Charlie Goodson (Charlie Sheen) used to be a minor-league baseball player until an injury brought his career to an abrupt end. After dealing with his own anger issues, he becomes an anger management therapist and assembles a group of patients that need help with their own issues. In the group there’s Lacey (Noureen DeWulf) a spoiled rich girl who shot her boyfriend in the testicles, Patrick (Michael Arden) a gay man dealing with his family’s reaction to his sexuality, Ed (Barry Corbin) a straight-talking Vietnam veteran and Nolan (Derek Richardson) a young man who has no anger. Whilst dealing with the ups-and-downs of his patients, Charlie has to juggle his ex-wife Jennifer (Shawnee Smith) and best-friend/sex partner Dr. Kate Wales (Selma Blair) whilst raising his daughter Sam (Daniela Bobadilla).
All eyes were on Anger Management as it marked the TV return of Charlie Sheen after his very public sacking on Two and a Half Men and several rather bizarre TV appearances where he coined the phrase ‘winning’ and talked about his ‘tiger blood’. The first episode of the show pulled in record ratings for FX and it became the most-watched sitcom premiere in cable history. People tuned in more out of curiosity more than anything else but as the season progressed the ratings dwindled quite rapidly.
After watching the entire first season it’s not hard to see why people stopped tuning in after a couple of episodes. Despite Charlie Sheen’s well-documented bizarre behaviour following his Two and a Half Men exit, this sitcom is fairly pedestrian. Anyone expecting a balls-out, un-PC and adult affair would have been disappointed as Anger Management is largely a sitcom by numbers. Loosely based on the 2003 film of the same name that starred Jack Nicholson and Adam Sandler, the show is entertaining but it’s not particularly anything new.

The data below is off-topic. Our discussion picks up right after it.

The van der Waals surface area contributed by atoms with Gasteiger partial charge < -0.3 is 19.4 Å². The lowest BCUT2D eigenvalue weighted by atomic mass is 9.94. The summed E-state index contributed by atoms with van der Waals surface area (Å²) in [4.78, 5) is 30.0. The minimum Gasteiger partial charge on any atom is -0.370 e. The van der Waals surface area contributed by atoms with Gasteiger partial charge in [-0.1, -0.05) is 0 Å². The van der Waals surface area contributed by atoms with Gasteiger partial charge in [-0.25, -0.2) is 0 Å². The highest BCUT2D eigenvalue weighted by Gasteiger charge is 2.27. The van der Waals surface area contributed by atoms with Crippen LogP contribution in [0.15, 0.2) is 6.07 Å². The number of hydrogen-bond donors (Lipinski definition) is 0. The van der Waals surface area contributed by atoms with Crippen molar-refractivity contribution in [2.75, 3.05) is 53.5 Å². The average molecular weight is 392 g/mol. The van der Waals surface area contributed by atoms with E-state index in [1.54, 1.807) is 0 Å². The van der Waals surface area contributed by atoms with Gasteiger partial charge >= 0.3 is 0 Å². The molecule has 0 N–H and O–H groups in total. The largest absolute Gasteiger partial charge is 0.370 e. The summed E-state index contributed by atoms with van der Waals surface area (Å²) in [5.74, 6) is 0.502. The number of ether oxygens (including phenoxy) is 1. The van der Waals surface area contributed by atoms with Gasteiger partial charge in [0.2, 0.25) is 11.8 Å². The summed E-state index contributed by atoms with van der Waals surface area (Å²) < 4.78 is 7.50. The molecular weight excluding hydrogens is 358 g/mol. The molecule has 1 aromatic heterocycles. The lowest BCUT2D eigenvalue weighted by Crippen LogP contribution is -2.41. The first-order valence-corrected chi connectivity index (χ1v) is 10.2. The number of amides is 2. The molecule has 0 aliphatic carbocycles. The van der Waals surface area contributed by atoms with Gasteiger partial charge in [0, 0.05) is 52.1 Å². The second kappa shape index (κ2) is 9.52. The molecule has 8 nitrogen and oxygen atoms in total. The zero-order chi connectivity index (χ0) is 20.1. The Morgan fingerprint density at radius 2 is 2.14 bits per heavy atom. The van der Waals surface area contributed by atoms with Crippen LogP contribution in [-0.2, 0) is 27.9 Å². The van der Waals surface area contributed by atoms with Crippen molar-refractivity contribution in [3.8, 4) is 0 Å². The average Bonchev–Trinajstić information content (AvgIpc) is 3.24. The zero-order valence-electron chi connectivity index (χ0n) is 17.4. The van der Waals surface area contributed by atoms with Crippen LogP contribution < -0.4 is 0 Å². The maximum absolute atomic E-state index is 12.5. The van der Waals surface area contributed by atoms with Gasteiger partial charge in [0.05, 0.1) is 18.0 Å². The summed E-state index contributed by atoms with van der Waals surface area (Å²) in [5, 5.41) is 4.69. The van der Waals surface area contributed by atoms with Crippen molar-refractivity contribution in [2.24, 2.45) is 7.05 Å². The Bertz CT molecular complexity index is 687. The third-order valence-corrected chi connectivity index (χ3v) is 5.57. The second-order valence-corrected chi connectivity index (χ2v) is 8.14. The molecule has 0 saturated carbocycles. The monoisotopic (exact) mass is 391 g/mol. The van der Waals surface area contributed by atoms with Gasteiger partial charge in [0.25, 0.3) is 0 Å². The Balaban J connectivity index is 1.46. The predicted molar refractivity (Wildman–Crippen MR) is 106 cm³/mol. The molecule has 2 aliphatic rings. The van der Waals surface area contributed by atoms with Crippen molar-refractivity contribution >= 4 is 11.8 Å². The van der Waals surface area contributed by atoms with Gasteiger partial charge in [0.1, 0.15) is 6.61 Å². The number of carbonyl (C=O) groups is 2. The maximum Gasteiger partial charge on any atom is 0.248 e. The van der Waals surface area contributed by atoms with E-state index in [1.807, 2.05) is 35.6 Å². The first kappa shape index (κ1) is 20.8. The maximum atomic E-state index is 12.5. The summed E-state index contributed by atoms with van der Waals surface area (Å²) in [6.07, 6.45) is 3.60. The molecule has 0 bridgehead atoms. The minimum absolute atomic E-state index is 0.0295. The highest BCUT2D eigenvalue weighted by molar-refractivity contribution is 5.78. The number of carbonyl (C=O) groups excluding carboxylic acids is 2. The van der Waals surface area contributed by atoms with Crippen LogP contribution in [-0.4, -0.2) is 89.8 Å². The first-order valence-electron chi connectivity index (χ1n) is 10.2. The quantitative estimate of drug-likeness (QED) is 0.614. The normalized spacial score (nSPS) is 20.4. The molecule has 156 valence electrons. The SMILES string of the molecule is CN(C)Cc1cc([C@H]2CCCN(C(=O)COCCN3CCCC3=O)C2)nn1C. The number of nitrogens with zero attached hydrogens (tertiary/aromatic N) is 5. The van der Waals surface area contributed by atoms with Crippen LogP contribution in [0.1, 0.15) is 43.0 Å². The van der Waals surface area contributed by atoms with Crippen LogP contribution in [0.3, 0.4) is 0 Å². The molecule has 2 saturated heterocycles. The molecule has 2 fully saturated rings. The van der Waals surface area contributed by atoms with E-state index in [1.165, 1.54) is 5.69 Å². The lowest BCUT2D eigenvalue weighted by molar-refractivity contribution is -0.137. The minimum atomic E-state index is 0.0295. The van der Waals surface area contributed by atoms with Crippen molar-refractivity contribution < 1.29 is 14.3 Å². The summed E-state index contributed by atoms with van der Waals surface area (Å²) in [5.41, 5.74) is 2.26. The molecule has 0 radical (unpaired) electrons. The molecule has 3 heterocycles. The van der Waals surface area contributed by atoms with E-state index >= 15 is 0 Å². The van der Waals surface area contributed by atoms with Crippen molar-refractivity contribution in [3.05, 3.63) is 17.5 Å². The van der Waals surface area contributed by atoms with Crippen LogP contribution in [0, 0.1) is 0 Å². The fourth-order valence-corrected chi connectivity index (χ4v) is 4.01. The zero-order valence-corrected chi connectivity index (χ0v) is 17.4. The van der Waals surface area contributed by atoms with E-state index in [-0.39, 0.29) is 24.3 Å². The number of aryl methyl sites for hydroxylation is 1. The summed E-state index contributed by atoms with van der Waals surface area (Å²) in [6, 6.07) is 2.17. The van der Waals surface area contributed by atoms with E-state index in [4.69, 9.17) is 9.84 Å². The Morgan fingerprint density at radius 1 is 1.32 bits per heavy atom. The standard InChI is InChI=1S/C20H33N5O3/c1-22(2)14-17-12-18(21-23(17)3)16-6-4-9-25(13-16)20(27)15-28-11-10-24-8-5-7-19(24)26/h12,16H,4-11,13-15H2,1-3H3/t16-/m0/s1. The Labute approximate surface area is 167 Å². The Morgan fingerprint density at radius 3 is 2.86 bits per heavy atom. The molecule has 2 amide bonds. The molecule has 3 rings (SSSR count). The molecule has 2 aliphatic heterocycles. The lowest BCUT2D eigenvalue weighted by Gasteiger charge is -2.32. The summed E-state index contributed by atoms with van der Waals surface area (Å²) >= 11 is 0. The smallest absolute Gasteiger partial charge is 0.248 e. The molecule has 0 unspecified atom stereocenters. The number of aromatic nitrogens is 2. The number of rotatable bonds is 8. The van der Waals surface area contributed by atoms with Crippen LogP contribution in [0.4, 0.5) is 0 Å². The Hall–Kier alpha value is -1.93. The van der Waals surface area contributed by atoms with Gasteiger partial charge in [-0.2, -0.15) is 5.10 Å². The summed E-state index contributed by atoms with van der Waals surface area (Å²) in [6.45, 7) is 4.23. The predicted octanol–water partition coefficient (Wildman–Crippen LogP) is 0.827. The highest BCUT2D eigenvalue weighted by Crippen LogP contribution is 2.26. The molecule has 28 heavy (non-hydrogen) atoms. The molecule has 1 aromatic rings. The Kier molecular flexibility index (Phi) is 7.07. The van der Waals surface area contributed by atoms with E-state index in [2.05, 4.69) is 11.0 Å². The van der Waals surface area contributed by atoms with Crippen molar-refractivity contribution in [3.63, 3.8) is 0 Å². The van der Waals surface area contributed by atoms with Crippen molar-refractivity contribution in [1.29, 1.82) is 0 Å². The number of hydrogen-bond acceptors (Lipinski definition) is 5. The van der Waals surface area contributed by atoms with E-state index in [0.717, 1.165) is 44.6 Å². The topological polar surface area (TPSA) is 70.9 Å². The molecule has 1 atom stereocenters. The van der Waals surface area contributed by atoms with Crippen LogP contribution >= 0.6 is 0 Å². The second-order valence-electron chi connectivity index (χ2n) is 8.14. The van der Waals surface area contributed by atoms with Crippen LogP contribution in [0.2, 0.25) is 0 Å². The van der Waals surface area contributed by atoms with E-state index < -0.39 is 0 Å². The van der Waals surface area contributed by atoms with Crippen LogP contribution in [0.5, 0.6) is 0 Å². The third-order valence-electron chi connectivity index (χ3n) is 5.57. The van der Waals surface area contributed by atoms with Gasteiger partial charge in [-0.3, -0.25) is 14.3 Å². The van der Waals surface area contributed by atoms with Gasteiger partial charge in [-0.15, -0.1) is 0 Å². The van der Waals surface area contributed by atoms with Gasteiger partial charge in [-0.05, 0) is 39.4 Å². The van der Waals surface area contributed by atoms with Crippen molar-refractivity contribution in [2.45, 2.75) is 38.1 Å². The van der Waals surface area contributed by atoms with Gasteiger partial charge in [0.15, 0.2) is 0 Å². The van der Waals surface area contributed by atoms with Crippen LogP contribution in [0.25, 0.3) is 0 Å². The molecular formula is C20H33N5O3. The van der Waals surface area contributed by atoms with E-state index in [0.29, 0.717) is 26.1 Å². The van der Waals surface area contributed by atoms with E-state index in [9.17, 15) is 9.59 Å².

Charlie Sheen should be given credit for so willingly mocking himself and referencing his sacking from Two and a Half Men. He throws himself into the role as Charlie (can he only play people with his own first name?) and his natural comedic charm is still present but we really expected something more than this. The 10 episodes of the season essentially see Charlie leading his therapy group with often disastrous results whilst he battles with ex-wife Jennifer and falls for his best-friend Kate. Each episode has a similar formula so there’s little in the way of surprises.
Saw star Shawnee Smith shows a different side to her acting abilities as Jennifer. She’s a natural comedy actress and the material here doesn’t do her justice. Her character is a little stern and always out to annoy Charlie whilst being naïve about the man she used to be married too. The show seems an odd move for other leading lady Selma Blair. She’s a gifted actress and the material doesn’t do her justice either. Martin Sheen, who is a regular for the show’s second season, pops by in the episode Charlie’s Dad Visits and steals most of the scenes he’s in.
Anger Management doesn’t live up the hype that it brought with it upon its TV debut. If you’ve seen Charlie Sheen in his previous sitcom roles then you’ll know what to expect here. The writing is distinctly average whilst the performances are better than you’d expect from something of this nature. It’ll be interesting to see how the second season fares but we’d rather Charlie had done something as ballsy as his public persona.